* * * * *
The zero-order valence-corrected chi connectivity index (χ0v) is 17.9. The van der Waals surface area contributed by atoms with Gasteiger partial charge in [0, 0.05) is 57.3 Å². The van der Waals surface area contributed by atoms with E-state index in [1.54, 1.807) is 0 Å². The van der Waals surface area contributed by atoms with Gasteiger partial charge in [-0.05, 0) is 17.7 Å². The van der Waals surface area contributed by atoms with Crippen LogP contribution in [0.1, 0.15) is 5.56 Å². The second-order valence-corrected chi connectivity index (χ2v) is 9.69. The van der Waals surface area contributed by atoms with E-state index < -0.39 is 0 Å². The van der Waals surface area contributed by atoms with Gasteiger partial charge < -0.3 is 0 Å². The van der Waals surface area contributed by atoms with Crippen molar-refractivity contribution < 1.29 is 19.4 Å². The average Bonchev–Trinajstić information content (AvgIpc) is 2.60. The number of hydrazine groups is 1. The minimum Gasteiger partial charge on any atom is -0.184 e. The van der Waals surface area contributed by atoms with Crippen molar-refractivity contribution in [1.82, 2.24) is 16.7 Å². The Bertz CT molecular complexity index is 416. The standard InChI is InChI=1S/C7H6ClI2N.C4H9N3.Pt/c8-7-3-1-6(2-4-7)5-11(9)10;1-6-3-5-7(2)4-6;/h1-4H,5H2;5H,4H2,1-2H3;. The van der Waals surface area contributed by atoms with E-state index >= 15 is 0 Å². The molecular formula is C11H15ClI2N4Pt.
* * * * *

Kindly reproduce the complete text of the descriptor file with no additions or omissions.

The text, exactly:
The zero-order valence-corrected chi connectivity index (χ0v) is 17.9. The van der Waals surface area contributed by atoms with Gasteiger partial charge in [0, 0.05) is 57.3 Å². The van der Waals surface area contributed by atoms with E-state index in [1.54, 1.807) is 0 Å². The van der Waals surface area contributed by atoms with Gasteiger partial charge in [-0.05, 0) is 17.7 Å². The van der Waals surface area contributed by atoms with Crippen LogP contribution in [0.1, 0.15) is 5.56 Å². The second-order valence-corrected chi connectivity index (χ2v) is 9.69. The van der Waals surface area contributed by atoms with E-state index < -0.39 is 0 Å². The van der Waals surface area contributed by atoms with Gasteiger partial charge < -0.3 is 0 Å². The van der Waals surface area contributed by atoms with Crippen molar-refractivity contribution < 1.29 is 19.4 Å². The average Bonchev–Trinajstić information content (AvgIpc) is 2.60. The number of hydrazine groups is 1. The minimum Gasteiger partial charge on any atom is -0.184 e. The van der Waals surface area contributed by atoms with Crippen molar-refractivity contribution in [1.82, 2.24) is 16.7 Å². The Bertz CT molecular complexity index is 416. The standard InChI is InChI=1S/C7H6ClI2N.C4H9N3.Pt/c8-7-3-1-6(2-4-7)5-11(9)10;1-6-3-5-7(2)4-6;/h1-4H,5H2;5H,4H2,1-2H3;. The van der Waals surface area contributed by atoms with E-state index >= 15 is 0 Å². The molecular formula is C11H15ClI2N4Pt.